Emergences 7: Open Access

posted by Augustin Nicolescou on 2008/10/07 22:38

[ Veranstaltungen | Conferences ]

Kakanien revisited's conference on Open Access has come and gone. The conference, which took place at the University of Vienna, may have had a bit of a hard time competing with one of the last few Saturdays of nice weather we have left. But if we didn't have a record quantity of those in attendance, there was certainly quality and many interesting discussions. So what about Open Access...

In brief, Open Access is the idea that scholarly works should be made freely available to users. That is, users are free to read, download, copy, distribute, print, search, or link to the full texts of such articles. The authors maintain a limited copyright over their works. It is in this spirit of cooperation and sharing of knowledge that Kakanien revisited operates. This is in stark contrast with the way traditional publishers put out journals which are generally quite expensive and therefore can usually only be accessed by the users of academic libraries which pay large fees to make this material available. These publishers are the ones who most benefit from the traditional system.

Open Access opens up the possibility that any scholar can publish and be read, cited and contribute to the academic discourse. Knowledge is made free by the new participative technologies such as the internet and desktop publishing. As Falk Reckling pointed out in his presentation, the World Wide Web was based on the idea that researchers should be able to easily and freely communicate with each other.  But as with much of the Web, the vision is often better than the reality. Many challenges still face the OA movement.

On the one hand, we saw that traditional publishers seem to be embracing OA to some extent, but in the process may very well be high-jacking the movement. This has brought the advent of “opener” access. Access is still restricted, but a bit less than before. Anything to keep the traditional model from collapsing...

One argument used by publishers is that OA can reduce quality; this may not be entirely wrong. At least so far, articles available freely online are not as readily cited as those that have appeared in printed publications. There is perhapse the idea that free information cannot be as good as paid information. We can notice that articles published in both printed form and as OA articles, when cited, are predominantly cited according to the print publication. It still seems like a more serious source when someone has committed the money to have an article published by a professional print shop. Then again, OA is still young; the Budapest Open Access Initiative was only initiated in February 2002. Once researchers have become used to the idea, OA articles will be more readily cited. So if online papers are less cited than their printed brethren, it does not necessarily mean that there is a discernable decrease in quality. Or at least it doesn’t have to be this way. And as it stands, having an article published in OA does increase impact, even if there is a preference for printed works when available. So it is good for the researcher.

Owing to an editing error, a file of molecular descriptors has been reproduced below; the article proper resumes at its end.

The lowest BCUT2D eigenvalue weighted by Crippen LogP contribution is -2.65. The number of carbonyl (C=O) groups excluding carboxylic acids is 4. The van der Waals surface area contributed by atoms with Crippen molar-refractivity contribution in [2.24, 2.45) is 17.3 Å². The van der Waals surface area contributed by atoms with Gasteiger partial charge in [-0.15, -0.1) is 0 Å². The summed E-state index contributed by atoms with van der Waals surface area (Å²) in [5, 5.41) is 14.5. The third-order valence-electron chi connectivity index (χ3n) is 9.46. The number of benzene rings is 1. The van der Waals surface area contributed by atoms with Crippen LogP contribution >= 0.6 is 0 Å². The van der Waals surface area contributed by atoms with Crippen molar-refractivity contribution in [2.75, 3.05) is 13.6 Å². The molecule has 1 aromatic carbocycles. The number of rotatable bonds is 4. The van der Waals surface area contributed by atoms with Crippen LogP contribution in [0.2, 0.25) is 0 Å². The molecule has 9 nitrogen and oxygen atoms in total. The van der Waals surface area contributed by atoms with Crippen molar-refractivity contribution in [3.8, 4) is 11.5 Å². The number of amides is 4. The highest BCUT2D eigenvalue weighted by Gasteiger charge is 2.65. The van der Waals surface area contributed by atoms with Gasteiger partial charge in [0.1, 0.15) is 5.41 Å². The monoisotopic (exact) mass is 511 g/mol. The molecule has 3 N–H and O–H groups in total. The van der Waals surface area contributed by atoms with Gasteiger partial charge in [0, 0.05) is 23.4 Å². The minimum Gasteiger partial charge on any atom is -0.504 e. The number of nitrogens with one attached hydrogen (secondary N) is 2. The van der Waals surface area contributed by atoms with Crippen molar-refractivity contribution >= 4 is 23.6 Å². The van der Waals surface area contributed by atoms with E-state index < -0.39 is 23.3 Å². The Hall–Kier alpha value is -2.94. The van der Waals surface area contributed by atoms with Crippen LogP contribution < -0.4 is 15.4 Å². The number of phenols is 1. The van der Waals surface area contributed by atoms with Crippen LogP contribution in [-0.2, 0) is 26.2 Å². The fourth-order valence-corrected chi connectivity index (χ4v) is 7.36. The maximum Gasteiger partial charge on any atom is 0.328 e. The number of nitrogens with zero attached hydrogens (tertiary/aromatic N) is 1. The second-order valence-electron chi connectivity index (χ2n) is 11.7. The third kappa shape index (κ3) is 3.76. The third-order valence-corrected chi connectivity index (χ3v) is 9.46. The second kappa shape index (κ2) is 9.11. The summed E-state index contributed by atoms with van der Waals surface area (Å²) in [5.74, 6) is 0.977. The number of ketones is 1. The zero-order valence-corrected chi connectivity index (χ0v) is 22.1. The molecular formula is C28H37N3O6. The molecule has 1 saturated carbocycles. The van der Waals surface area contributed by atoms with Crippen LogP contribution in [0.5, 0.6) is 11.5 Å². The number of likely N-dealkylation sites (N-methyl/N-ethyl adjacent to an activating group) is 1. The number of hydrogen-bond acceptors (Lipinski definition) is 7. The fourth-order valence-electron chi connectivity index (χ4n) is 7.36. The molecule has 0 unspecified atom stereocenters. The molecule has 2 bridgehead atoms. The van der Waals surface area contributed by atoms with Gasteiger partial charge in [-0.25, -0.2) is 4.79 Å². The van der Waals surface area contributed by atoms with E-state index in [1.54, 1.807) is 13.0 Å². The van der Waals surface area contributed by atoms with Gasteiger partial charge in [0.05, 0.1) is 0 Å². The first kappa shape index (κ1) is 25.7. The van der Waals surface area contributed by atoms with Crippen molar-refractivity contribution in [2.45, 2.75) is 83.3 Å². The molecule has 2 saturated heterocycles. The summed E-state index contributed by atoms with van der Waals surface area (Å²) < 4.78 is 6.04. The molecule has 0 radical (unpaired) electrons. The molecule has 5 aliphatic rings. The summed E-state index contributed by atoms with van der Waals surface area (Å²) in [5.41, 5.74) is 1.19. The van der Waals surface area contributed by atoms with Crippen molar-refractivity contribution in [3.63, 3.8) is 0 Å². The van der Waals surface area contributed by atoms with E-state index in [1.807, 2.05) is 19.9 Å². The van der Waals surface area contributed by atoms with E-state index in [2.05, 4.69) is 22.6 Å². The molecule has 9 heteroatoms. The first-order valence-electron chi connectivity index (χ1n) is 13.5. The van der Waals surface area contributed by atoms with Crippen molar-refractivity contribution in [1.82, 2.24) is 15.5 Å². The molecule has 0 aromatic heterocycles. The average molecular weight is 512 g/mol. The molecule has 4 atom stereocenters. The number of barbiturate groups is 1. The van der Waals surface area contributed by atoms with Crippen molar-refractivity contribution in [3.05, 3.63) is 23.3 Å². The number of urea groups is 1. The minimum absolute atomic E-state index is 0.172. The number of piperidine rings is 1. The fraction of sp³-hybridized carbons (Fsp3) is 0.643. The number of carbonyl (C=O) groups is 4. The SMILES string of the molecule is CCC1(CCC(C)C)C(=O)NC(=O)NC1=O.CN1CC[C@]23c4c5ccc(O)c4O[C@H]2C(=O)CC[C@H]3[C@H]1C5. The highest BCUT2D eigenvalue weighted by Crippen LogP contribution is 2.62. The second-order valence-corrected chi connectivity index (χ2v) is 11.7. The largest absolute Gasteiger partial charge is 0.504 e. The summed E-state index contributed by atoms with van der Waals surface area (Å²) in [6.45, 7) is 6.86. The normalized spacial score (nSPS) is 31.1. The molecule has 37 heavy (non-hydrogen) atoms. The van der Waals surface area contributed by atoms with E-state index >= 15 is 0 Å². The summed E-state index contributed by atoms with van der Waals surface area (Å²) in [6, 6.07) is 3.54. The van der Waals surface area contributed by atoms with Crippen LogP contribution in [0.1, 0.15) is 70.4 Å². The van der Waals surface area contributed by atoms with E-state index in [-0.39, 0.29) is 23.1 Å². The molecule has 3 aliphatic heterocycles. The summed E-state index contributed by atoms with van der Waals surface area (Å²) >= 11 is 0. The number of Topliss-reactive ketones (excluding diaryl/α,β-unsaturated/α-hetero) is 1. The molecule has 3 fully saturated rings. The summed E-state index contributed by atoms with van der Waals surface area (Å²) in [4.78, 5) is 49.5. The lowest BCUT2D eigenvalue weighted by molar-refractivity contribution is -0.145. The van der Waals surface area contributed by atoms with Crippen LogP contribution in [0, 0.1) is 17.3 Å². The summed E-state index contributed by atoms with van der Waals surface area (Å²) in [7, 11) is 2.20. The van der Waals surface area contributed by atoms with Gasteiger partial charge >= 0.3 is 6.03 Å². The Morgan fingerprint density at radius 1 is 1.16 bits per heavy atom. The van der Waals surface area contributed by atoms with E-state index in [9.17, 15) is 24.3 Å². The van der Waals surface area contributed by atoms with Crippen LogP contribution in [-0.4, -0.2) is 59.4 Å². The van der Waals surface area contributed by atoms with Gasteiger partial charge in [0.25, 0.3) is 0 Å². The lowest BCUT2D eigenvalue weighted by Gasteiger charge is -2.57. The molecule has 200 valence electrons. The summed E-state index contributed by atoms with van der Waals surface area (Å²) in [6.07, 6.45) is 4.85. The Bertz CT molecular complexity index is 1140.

Chris Ambruster broke down for us the process that goes into publishing a scholarly article: registration (of the article – basically a time stamp), certification (e.g. peer review), dissemination (publication), archiving, and navigation (a way to find articles in an archive). This takes resources. Which means either time or money, most likely both. The traditional model is financed to some by grants to researchers (to do the research) and libraries (to pay for publication access), as well as by other subscribers to the publication. The publishers make the financial profit in exchange for offering the needed services.

OA offers an alternative.  Kakanien revisited, for example, is engaged in the entire scholarly communication cycle Chris described. Even with the dedicated work of my colleagues here, it would not be possible without funding from the Austrian Federal Ministry of Science and Research. Unfair subsidies and government interference as publishers claim? Not really. If the funding for research did not exist in the first place, and if the funding for libraries to provide traditional journals did not exist, neither would the traditional publishers. OA cuts out the middle man. In doing so it increases availability and impact. It is unfortunate that one of the presenters, Ulrich Herb, was unable to attend at the last moment. His insights into OA, and especially the altruistic element of OA, would have rounded up the discussion very nicely.

The digitization of books (i.e Google Books and eLib), the archiving of internet web pages (archive.org), the special considerations needed for OA archives as opposed to libraries, even the digital YouTube era remix culture are all things which came up during the conference and which would require much more space to go in to.

But a few closing thoughts. For OA to be successful it does need to ensure the quality of the publications. It does need to find a way of ensuring that archives are maintained in the long run – paper has a much longer shelf life than CDs and hard drives, as many of us have found out the hard way. Records should be stored in a way that allows citations, i.e. permanent links. It needs to be financed in some way. These are all issues that still need to be taken into account, but they are not insurmountable by any means. Each problem has solutions, and as OA matures, these problems will be resolved. The benefit for readers and researchers is without a doubt significant.


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